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‘Heartbreaking!’ Dog-bitten migrants left as ‘prisoners’ on EU’s external frontier

Anna Alboth, who is an activist for Minority Rights Group International, has told Metro about the “heartbreaking” scenes on the Belarus-Poland border as tensions between Minsk and Brussels grow. Ms Alboth said the non-governmental organisation has come into contact with around 1,500 people on the Polish side of the border.

But the aid worker also warned the overall number is likely to be much higher as she does not have full access to the area.

Ms Alboth, who is reportedly based in Poland, warned migrants – predominantly from Iraq, Syria and Yemen – sustained injuries during the “push backs” on the border.

Many migrants are even said to be returning back from Poland as they are now realising they could be deported.

According to the aid worker, the Belarus border is starting to hit sub-zero temperatures as Europe’s bitter winter looms.

Forecasts by BBC Weather indicate Bialystok, located around 35miles away from Kuznica, indicate it could be as cold as -1C on Tuesday, with highs of just 7C.

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Ms Alboth said: “People are being treated like table tennis balls being thrown from one side to the other many times.”

“Some people we are meeting in the forest are experiencing between five and 10 push backs, this is a very, very common thing.

“Last night we found two men who couldn’t move or communicate any more.

“They are in hospital and hopefully they will survive but the state of people’s health is absolutely incomparable to what was happening before.

“People are also getting hurt because they are being pushed through the fence, through the barbed wire, and are being left with scars.”

“On the Belarusian side they are being threatened with weapons and dogs.

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“I have seen many signs of dog bites on the legs of adults and on kids.”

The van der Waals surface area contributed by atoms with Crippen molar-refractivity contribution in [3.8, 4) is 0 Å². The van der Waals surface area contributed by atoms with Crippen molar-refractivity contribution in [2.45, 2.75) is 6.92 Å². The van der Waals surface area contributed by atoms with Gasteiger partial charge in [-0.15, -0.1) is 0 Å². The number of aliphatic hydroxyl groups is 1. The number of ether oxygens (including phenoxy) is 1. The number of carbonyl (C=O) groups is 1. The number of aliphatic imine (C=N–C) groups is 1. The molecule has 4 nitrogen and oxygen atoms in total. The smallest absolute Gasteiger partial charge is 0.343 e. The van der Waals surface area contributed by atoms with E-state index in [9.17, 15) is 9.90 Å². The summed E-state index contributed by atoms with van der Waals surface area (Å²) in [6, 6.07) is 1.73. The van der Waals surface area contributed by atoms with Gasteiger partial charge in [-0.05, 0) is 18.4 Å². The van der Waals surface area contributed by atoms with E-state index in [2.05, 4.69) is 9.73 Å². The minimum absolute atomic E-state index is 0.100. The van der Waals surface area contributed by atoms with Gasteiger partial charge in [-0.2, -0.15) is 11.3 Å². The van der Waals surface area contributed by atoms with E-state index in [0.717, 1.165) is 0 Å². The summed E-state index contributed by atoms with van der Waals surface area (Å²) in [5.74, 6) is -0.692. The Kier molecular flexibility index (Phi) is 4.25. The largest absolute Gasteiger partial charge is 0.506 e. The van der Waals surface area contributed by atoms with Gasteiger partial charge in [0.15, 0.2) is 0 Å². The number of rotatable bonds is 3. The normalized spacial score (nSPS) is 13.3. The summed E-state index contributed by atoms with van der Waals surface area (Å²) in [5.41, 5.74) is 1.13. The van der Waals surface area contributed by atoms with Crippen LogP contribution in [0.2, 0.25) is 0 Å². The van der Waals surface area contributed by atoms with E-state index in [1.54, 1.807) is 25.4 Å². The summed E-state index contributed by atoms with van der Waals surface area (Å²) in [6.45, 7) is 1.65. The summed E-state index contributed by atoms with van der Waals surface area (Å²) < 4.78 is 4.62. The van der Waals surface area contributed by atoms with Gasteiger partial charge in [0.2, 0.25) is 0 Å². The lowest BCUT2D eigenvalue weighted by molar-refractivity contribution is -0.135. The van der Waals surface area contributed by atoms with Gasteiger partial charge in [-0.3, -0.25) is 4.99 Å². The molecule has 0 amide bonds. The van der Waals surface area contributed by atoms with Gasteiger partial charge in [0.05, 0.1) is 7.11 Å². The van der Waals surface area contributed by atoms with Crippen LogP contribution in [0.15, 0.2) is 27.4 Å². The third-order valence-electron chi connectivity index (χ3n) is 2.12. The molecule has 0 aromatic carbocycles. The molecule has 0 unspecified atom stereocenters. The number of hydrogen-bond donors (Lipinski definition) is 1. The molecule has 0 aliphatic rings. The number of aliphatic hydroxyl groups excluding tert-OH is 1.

While there have been reports migrants are “weaponised” with arms supplied by Minsk in a bid to break through at Kuznica, Ms Alboth stressed many of those on the border are non-violent women and children “dreaming of asylum”.

“You have to remember that a week ago when the migrants started to gather on the Belaruisan side, they were sure that Poland would open the border and that they would be able to peacefully apply for asylum,” she said.

“In almost every situation over the past two months when people have tried to apply for asylum on the Polish side we were calling border guards, which is the procedure when people try to apply for asylum.

“They were put on the army trucks and brought back to Belarus.

“People now know they will not be taken to a refugee camp so they are just hiding in the forest, trying to survive.”

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Ms Alboth, who according to Metro has worked on EU borders for six years, added how migrants were struggling to obtain food.

“There is a high level of hunger and health problems,” she said.

“We grassroots activists cannot be the ones solving this problem, there should be big international humanitarian organisations on the spot, giving food, water and structural help.”

Ms Alboth claimed she had for the first time encountered people who have not fed themselves for five-days.

The EU, NATO and US have accused Alexander Lukashenko of directing migrants to the continental bloc’s external frontier after sanctions were imposed back in June.

Minsk rejects the accusation and instead claims Poland has breached international law by ushering migrants back into Belarus.